Illustration by Jada Webb | Staff Illustrator

For struggling artists trying to find success in their area of passion, a big break can be valuable in making their dream more sustainable. The right concert or art show can catapult an artist out of the relegation of a hobby and into the realm of a career. However, after all the time and energy put into honing a craft, one of the most annoying and disheartening things an artist can hear is, “We can pay you in exposure.”

“Exposure” is a favorite buzzword of bar owners, event promoters and other would-be patrons who incorrectly believe their gracious allowance of opportunity for artists is sufficient payment for services rendered. The assumption comes from a place where, in the nondescript future, the band or artist makes it big through some other means, due in no small part to the exposure given by the facilitator.

The intention behind these kinds of offers is not inherently malicious but is certainly ignorant. For many artists, while the dream of someday receiving widespread acclaim is a favorable endgame, there are other reasons for creating and performing which cannot be satisfied by exposure.

Artists, like most people, need a place to live, food to eat and transportation to make it through the week. Despite promoters raving about the exposure, it will not help pay rent or fill up the gas tank. If artists do not have a revenue stream to pay for their necessities, the promise of stardom is simply not possible.

Other expenses artists need payment for are the tools and means in which they can make their art. Paint and musical instruments do not grow on trees or randomly appear out of thin air. Supplies cost money, regardless of the amount of exposure an artist gets.

The obvious alternative is to pay artists instead of relying on exposure. If a band is hired or an individual to commission a painting, the patron should pay the artist adequately for the service. The neat thing about monetary payment is it allows artists to continue living and following their aspirations, in addition to receiving the exact same exposure as if they were not paid.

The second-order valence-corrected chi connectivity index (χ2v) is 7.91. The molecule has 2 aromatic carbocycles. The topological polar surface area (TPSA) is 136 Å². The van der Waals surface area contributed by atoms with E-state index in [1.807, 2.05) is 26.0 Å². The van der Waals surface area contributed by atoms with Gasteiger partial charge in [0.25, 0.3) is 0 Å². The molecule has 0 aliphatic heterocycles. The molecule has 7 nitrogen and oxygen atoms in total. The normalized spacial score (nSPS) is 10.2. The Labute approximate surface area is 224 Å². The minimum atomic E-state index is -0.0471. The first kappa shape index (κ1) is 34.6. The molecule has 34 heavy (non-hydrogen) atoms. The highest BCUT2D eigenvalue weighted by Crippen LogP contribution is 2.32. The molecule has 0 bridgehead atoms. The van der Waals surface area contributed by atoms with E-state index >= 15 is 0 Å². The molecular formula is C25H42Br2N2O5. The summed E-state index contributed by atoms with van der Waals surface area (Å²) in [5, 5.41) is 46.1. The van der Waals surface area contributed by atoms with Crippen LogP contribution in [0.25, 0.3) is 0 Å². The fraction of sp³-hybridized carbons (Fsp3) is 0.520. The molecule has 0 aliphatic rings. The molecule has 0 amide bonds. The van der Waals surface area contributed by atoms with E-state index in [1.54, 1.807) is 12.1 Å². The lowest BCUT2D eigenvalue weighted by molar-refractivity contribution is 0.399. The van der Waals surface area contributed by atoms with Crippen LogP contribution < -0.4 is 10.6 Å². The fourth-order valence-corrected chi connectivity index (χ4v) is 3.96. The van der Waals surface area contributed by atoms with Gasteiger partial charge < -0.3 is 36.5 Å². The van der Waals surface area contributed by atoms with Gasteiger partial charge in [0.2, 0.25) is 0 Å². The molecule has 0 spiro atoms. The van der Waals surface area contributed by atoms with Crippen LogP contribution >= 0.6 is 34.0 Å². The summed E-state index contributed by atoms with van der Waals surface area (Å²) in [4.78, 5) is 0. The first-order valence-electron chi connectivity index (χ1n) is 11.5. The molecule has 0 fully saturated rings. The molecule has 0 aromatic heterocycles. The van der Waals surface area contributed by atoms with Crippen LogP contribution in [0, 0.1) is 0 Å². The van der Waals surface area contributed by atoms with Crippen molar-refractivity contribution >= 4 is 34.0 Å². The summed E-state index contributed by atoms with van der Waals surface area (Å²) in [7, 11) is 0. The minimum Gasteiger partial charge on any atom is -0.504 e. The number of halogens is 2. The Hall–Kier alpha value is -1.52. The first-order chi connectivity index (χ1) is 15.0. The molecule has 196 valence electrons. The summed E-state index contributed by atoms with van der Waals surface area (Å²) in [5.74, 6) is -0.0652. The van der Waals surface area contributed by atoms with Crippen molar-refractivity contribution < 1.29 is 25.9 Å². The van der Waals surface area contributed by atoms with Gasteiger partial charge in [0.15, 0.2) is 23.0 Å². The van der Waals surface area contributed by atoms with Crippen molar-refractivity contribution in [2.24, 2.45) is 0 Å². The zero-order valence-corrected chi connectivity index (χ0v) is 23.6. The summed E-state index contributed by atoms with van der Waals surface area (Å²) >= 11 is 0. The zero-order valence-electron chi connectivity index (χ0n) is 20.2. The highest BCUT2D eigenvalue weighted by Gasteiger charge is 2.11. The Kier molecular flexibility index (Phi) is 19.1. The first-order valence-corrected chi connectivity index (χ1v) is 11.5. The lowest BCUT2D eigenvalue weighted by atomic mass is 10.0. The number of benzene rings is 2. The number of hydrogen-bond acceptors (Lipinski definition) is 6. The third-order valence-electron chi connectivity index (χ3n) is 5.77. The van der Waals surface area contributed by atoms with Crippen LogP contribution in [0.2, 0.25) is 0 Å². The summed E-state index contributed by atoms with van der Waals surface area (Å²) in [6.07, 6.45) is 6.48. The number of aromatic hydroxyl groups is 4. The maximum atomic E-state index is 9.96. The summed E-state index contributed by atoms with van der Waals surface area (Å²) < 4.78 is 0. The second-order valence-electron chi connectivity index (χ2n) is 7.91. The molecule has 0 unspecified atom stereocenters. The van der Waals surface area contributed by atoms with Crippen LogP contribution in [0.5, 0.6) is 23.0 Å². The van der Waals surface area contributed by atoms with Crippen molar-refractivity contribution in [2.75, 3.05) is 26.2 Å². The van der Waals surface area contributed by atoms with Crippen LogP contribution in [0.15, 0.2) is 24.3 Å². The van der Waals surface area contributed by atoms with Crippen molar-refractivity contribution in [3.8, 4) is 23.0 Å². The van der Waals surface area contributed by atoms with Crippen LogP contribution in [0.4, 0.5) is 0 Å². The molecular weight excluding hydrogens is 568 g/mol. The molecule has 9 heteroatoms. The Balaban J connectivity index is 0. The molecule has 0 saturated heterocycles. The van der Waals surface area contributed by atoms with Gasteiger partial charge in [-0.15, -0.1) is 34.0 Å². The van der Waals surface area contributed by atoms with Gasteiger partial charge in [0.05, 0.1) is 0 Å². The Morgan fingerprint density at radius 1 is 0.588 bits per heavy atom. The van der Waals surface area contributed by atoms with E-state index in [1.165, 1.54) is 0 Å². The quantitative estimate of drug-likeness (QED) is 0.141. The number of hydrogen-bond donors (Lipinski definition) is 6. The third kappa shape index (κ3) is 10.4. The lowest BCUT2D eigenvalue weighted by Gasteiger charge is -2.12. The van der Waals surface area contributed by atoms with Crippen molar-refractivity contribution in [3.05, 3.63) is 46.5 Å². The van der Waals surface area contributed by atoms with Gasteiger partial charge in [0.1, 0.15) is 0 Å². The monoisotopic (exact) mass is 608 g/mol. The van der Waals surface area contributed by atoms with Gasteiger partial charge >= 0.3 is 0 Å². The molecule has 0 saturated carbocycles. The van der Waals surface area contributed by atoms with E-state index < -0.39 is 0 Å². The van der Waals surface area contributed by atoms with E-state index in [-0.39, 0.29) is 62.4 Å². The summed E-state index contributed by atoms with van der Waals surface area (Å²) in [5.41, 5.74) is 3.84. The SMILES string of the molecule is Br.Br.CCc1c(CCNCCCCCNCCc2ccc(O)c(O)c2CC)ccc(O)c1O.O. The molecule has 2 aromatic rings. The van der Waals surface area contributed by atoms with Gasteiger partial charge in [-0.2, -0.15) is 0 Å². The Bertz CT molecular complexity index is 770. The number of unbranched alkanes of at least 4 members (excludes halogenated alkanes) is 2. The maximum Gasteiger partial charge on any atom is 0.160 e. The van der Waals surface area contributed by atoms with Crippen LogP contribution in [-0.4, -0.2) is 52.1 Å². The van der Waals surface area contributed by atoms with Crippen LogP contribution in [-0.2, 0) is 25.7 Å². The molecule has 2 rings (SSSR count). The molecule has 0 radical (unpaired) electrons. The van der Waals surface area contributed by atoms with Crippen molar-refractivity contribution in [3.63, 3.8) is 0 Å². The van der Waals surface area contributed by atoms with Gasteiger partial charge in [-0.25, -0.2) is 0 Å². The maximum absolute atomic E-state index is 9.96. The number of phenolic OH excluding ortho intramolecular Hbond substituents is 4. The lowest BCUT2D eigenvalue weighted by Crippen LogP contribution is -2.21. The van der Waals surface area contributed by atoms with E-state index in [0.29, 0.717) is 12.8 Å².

Artists are commonly assumed to be the exception to the rule of paying people for working. There is not a single architect, journalist, doctor, teacher or any other profession imaginable who would ever be expected to perform a professional service for free for the sake of getting their name out there. Art can and should be fun for the creator but in the end, it is still the fruits of one’s labor and should be compensated as such.

Everyone enjoys and consumes art in some form. If this was not the case, business owners and patrons would not think to hire live musicians or requests murals. But their support of this work has to be reflected in how the artist is treated. Without artists, there would be no art and without that, a society is devoid of anything worthy of maintaining. To foster this important component of our world, patrons must pay artists in more than just the vague promise of exposure. Hardworking artists put incredible effort into making this world vibrant and beautiful.

– Zach Ienatsch is a journalism senior

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